Boasting both big-rig trucks and a chimpanzee co-star, B.J. and the Bear was an immediate hit on NBC’s late 70’s lineup, also making a star out of its charming-but-corrupt villain, Sheriff Elroy P. Lobo. NBC capitalized on this character’s popularity by almost immediately spinning him off into his own one-hour comedy/adventure series in the fall of 1979.

In The Misadventures of Sheriff Lobo, the title character was placed in the unique position of becoming an unintentional hero. He would conspire to make money in some illicit fashion and inevitably end up stumbling onto some serious criminal activity in the process. Since the nature of his job was to uphold the law, he’d find himself forced to bring the criminals to justice, thus missing out on his chance at ill-gotten gains.

Lobo’s two deputies, the dim-witted Perkins and smarter-but-still-naïve Birdie, were just thick enough to believe that the sheriff was strictly on the up-and-up. The show also introduced a sister for Lobo in Rose, who also was married to Perkins. Rounding out the original cast of characters were Sarah, a motel owner who dated Birdie, and Margaret Ellen, a waitress with a penchant for skimpy outfits. The tone of the series was light, emphasizing three things that boys of all ages could agree on: slapstick humor, car-chase action, and plenty of sexy women.

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B.J. and the Bear

Every Which Way But Loose and Any Which Way You Can were big hits for star Clint Eastwood in 1978 and 1979. Both films focused on the adventures of a man and his simian companion as they traveled through rural areas. It was a very television-friendly concept and was cleverly appropriated in 1979 for a one-hour NBC show entitled B.J. and the Bear.

The show focused on B.J., a trucker who roamed down the highways and byways in his red-and-white rig with his companion Bear, who happened to be a chimp. B.J.’s arch nemesis was initially Lobo, a corrupt sheriff. Lobo became popular enough to get his own spin-off series (The Misadventures of Sheriff Lobo) and was replaced with additional corrupt-lawmen characters in the form of Sergeant Beauregard Wiley and his two sheriffs, Masters and Cain.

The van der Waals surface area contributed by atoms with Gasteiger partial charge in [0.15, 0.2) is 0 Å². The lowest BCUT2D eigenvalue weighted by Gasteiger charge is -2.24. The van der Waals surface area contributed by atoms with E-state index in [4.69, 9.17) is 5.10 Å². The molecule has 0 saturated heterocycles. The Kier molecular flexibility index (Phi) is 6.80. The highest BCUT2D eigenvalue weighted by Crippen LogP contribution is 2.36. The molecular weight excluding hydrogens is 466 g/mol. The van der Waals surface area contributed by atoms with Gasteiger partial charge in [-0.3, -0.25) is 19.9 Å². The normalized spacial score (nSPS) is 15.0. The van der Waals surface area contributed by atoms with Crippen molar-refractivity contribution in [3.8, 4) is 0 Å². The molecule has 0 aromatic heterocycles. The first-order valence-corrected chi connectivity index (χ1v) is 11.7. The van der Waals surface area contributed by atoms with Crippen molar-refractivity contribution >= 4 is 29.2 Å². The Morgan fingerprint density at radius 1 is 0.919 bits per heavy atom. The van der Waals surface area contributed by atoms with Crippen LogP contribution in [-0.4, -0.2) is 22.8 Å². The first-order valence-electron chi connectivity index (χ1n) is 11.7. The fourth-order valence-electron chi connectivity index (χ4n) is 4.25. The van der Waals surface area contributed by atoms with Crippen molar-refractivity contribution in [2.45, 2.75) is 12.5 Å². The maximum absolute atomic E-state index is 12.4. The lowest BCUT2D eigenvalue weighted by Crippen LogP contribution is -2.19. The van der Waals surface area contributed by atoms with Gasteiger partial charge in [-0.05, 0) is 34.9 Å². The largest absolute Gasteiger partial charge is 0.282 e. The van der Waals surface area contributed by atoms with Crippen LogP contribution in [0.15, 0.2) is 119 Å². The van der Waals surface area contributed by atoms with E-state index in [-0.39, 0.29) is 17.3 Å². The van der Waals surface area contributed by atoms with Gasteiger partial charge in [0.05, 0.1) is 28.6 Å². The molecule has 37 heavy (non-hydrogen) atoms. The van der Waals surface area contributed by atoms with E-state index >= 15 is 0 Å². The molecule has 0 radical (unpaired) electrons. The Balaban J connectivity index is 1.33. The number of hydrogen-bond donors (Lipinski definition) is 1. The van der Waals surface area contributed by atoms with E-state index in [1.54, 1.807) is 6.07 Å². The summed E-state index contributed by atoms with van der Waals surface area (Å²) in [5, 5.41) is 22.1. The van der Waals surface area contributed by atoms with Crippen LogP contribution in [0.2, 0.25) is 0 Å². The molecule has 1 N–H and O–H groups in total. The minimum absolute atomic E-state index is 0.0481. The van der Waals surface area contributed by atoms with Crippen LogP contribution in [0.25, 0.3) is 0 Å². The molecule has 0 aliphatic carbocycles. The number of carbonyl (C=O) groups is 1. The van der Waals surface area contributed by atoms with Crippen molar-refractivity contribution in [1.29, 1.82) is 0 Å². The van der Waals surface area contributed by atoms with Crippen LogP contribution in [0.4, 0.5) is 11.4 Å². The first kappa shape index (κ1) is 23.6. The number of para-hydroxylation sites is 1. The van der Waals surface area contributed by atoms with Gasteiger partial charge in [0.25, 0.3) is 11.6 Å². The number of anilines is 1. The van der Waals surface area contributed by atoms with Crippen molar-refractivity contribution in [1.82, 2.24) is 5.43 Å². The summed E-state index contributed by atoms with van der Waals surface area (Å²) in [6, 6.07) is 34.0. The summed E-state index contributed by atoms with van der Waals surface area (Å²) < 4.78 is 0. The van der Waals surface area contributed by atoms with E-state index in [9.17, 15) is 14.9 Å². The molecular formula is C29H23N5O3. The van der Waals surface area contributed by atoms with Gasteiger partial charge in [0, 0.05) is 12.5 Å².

When he wasn’t busy locking horns with local lawmen, B.J. frequently spent his spare time at the Country Comfort Truck Stop, owned by Bullets. Other characters B. J. interacted with included Wilhemina “The Fox” Johnson, a state cop sent out to keep an eye on Sergeant Wiley, and Tommy, one of B.J.’s fellow truckers. Continue reading “B.J. and the Bear”

Hill Street Blues

Hill Street Blues

Before Hill Street Blues, conventional cop show wisdom dictated that there should just a handful of core characters, one or two plotlines, and everything in the way of crisis and crime should be wrapped up neatly at the close of each episode. But Hill Street Blues changed all that, and the hour-long dramas that came after it—even if they had nothing to do with men in blue—were inspired by this notorious breaker of old TV rules.

It was early 80’s president of NBC Fred Silverman who brought up the idea of a different cop show, a show that focused on the cops’ lives a bit more than the cops’ work. For the task, the network hired producers Michael Kozoll and Steven Bochco and gave them total creative control. Producer Bochco had written for several Columbo television movies, and had clear ideas about what he wanted for his new venture.

The station house would be noisy and some of its inhabitants uncouth. There wouldn’t be any typical all-perfect, all-the-time characters either—each would have his or her flaws. And though there would of course be crimes to solve, the show’s focus would be those characters. Investigations and cop goings-on were often worked out over the course of several episodes, instead of self-contained in just one episode, and sometimes, just like in real life, the cases would never be solved at all and bad guys would get off scott-free.

Continue reading “Hill Street Blues”